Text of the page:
Chester Arthur was born on October 5, 1829 in North Fairfield, Vermont. His father was a Baptist minister who moved often. Arthur spent some of his childhood years living in Perry and Greenwich, New York. During his time at school, his first political inclinations were to support the Whig Party, and he joined other young Whigs in support of Henry Clay, even participating in a brawl against those students supporting James K. Polk. Arthur enrolled in Union College in 1845 where he studied the traditional classical curriculum. As a senior there in 1848, at age 18, he was elected to Phi Beta Kappa and was president of the debate society.
After graduating, Arthur returned to Schaghticoke and taught school full-time, but soon began to pursue an education in the law. While studying law, he continued teaching, moving closer to home by taking a job teaching in North Pownal, Vermont. Coincidentally, future President James A. Garfield would teach penmanship at the same school three years later, but the two did not cross paths.
In 1852, Arthur moved again, to Cohoes, New York, to become the principal of a school at which his sister Malvina was a teacher. After saving enough money, and studying at State and National Law School in Ballston Spa, he moved to New York City the following year to read law at the law office of Erastus D. Culver, an abolitionist lawyer and family friend. When Arthur was admitted to the bar in 1854, he joined the firm, which was renamed Culver, Parker, and Arthur.
He was very active in the Republican Party from 1856 on. In 1858, Arthur joined the New York state militia and served until 1862. He was eventually promoted to quartermaster general and in charge of inspecting troops and providing equipment. From 1871-78, Arthur was the Collector of the Port of New York.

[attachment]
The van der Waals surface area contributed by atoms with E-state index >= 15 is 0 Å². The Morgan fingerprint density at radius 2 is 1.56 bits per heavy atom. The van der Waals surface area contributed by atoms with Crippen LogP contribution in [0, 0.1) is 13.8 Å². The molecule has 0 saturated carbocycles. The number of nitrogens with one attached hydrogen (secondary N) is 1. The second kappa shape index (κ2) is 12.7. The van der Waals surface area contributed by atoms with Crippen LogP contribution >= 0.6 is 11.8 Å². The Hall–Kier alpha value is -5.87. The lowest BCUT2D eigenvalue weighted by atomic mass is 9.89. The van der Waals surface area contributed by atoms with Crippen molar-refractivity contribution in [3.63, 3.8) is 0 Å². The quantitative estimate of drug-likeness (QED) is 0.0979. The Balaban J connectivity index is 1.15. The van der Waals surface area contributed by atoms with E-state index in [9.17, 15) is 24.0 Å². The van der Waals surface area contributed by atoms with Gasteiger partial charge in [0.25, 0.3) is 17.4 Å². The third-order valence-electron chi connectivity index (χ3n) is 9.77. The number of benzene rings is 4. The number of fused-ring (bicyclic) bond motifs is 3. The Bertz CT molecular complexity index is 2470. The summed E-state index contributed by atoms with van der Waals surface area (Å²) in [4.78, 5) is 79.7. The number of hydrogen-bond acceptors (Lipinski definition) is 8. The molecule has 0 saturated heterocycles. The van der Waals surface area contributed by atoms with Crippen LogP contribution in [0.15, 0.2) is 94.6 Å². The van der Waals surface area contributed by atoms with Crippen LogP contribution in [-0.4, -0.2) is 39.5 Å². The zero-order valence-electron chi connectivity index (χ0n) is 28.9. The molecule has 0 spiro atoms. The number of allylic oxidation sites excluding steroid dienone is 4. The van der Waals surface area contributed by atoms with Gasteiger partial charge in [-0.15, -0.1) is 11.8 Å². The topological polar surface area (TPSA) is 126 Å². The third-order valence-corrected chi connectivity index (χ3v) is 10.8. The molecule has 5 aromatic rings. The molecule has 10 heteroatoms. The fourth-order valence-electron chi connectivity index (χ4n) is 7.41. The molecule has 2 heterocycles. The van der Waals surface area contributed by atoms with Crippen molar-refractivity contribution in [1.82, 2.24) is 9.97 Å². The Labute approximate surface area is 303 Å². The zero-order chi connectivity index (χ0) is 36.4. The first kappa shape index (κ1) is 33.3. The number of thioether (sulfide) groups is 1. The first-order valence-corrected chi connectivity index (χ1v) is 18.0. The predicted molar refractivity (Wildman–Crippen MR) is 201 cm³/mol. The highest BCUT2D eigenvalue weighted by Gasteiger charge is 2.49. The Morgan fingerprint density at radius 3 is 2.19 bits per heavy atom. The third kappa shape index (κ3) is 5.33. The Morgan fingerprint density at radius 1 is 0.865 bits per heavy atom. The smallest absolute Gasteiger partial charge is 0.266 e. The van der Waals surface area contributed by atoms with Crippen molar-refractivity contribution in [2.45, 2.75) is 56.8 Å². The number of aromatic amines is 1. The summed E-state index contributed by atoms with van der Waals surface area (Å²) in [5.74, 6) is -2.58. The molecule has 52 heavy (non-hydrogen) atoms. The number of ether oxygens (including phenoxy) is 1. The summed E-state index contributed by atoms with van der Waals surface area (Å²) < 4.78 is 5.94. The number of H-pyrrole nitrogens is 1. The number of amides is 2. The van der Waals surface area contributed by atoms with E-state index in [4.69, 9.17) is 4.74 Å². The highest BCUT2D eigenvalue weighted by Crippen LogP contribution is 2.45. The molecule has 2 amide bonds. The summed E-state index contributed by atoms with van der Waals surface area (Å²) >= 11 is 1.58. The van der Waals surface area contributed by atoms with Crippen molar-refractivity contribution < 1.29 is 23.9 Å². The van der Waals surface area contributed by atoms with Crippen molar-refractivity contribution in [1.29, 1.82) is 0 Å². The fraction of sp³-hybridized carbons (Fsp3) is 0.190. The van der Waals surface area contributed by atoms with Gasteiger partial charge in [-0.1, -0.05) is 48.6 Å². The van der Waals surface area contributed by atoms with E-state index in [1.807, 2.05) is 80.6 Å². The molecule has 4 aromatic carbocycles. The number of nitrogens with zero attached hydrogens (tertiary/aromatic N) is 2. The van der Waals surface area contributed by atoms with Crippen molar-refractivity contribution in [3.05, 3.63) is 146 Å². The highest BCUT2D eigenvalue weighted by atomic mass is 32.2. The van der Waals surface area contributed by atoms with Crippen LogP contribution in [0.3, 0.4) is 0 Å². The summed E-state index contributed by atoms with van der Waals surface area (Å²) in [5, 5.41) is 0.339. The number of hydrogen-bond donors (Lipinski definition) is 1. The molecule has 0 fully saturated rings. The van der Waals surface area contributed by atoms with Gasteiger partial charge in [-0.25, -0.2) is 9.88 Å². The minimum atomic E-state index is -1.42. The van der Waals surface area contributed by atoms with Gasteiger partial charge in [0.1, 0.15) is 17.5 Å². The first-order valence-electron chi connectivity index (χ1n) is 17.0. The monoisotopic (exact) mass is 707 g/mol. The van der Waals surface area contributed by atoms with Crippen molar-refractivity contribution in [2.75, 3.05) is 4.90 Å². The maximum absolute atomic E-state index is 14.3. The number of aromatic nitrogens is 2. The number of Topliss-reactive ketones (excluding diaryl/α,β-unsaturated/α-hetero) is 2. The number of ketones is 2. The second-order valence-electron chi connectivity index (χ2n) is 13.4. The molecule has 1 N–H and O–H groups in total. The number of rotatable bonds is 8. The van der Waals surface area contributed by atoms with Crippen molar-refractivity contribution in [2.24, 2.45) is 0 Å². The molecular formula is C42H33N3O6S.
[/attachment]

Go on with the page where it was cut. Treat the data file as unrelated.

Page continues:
In 1880 Republicans divided sharply and bitterly over the nomination of a presidential candidate. The two principal hopefuls were former president U.S. Grant (Conkling and Arthur were among his chief advocates) and James G. Blaine. The deadlocked convention resolved the issue only by turning to a dark-horse candidate, James A. Garfield of Ohio. Conkling, the leader of the pro-Grant faction, was furious--for Garfield was friendlier to Blaine than himself--and he insisted that Levi Morton decline the offered vice-presidential nomination. Arthur was the Garfield group's second vice-presidential choice and, though Conkling remained adamant, Arthur accepted. Arthur continued to pay court to Conkling, however, even after the election had made him vice president of the United States. In fact, Arthur was in Albany, lobbying for Conkling's reelection, when news arrived that President Garfield had been shot in Washington by a deranged man who claimed he did it in order to make Arthur president. Garfield died on Sept. 19, 1881, and Arthur became president.
Historians tend to agree that Arthur was a much better president than anyone expected. He seemed sensitive to the dignity of his office, and, while he continued to send most patronage to his old allies, he generally extricated himself from their society. Though he offered Conkling a seat on the Supreme Court, he left one of Conkling's old enemies in the Customs House. Republicans on the side of reform were chagrined at this new president, but Arthur could be surprising. He even supported and signed a landmark civil service bill (providing, among other things, for examinations as a prerequisite to holding some government jobs), and he permitted an investigation of post office frauds, which implicated several cronies.
Arthur remained what he had always been, a good administrator. But, as H. Wayne Morgan (1969) points out, "Arthur liked the appearance of power more than its substance." He designed a flag for himself, relished military ceremonies, refurbished the shabby White House, and presented a perfect presidential appearance. He took little initiative in the significant events of his term, such as the Pendleton Civil Service Act and the construction of a modern navy.
Unfortunately for Arthur's political future (he would have liked to be reelected in 1884), he had alienated old supporters without winning over old enemies. In 1884 he had no real strength at the Republican Convention and was quietly shelved. He died in 1886. He had not inspired his contemporaries, and, though his biographers have been friendly, he has not inspired them either.